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How Good Was Ben Roethlisberger in 2020?



It appears that Steelers quarterback Ben Roethlisberger will likely return to the team for the 2021 season, his 18th in the National Football League.

There remain contract details to be sorted out, as the team will need Roethlisberger to help ameliorate some of his current over $41 million salary cap hit for the 2021 season, but Roethlisberger has stated publicly that his salary for this season is no issue, and if taken at his word, some deal should get done when the two sides meet this week.

Whether that’s a good thing or a bad thing for the Steelers largely depends on one’s perspective of how well Roethlisberger played in his 2020 season.

There were certainly positives as Roethlisberger led the Steelers to an 11-0 start, a 12-4 overall record and the team’s first AFC North title since 2017.

There was also Roethlisberger’s four-interception AFC Wild Card game against Cleveland and a general downturn in his statistical performance as the season went on.

So how good was Roethlisberger this season? Let’s take a look at where he finished in some of the most important quarterback statistics. (All amongst qualifying players in regular season, per Pro Football Reference)

Passing yards: 16th
Attempts: 3rd
Completions: 3rd
Touchdowns: 9th
Interceptions: 14th

Completion percentage: 20th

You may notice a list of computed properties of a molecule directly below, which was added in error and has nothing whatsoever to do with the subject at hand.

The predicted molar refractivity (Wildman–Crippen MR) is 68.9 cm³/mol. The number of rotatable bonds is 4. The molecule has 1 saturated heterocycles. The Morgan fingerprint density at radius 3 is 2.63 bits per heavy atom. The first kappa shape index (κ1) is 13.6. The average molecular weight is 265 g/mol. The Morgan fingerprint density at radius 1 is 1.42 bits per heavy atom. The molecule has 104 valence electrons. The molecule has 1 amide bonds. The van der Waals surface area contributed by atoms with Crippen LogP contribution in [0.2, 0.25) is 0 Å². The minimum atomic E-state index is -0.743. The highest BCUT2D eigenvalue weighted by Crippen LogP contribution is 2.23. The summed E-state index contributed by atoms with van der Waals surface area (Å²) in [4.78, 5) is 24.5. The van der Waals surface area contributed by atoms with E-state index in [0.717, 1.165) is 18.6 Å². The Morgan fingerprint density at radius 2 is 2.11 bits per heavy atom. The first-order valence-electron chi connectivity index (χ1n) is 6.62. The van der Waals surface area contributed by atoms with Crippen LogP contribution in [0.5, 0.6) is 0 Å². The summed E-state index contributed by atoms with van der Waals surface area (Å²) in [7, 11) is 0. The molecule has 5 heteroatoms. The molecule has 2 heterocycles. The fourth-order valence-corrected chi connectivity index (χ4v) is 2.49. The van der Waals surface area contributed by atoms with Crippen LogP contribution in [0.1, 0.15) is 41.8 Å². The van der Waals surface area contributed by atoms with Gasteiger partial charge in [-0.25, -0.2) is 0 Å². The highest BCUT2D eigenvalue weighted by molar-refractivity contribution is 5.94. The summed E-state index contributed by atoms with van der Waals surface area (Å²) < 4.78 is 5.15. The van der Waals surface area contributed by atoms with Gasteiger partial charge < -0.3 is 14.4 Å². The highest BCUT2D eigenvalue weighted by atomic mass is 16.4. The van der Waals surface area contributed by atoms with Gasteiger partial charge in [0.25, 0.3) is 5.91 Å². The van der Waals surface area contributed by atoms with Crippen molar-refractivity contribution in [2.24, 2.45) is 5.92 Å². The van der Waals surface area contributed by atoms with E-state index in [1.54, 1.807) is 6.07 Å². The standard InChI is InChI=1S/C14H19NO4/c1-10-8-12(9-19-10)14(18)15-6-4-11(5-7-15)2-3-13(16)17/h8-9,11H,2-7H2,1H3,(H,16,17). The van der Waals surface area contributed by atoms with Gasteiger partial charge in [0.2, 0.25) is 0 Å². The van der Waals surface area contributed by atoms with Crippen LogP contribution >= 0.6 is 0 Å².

Touchdown percentage: 12th
Interception percentage: 9th
Sack percentage: 1st

Yards per attempt: 29th
Net yards per attempt: 27th
Adjusted net yards per attempt: 22nd

On the season, it’s clear that Roethlisberger was able to mostly do a good job of minimizing negative plays with the league’s best sack rate and a low interception rate.

He was also relied on heavily to contribute a large part of the Steelers’ offense, both throughout the field with his third-in-the-league attempts and completions and specifically in the red zone with his high touchdown rate.

But despite all of that, the Steelers did not have a prolific offense. Even with Roethlisberger’s high attempts, as a team, Pittsburgh finished 15th in passing yards. That’s because of Roethlisberger’s extremely low yards per attempt and completion percentages.

Several metrics attempt to incorporate those differing statistics into a catch-all number, with varying degrees of reliability. None of them are particularly kind to Roethlisberger’s 2020 campaign.

He finished 19th in passer rating, 22nd in ESPN’s QBR. His Pro Football Reference Approximate Value is a career-worst nine, which was tied for 21st among 2020 quarterbacks. According to Pro Football Focus, Roethlisberger graded as the 25th-best quarterback.

It’s clear that the Steelers will need to get more offensive production in 2021. That could come from an improved running game, better protection, fewer drops from receivers or elsewhere in the offense, but at some point, they’ll have to show those improvements in the passing numbers to find consistent offensive success.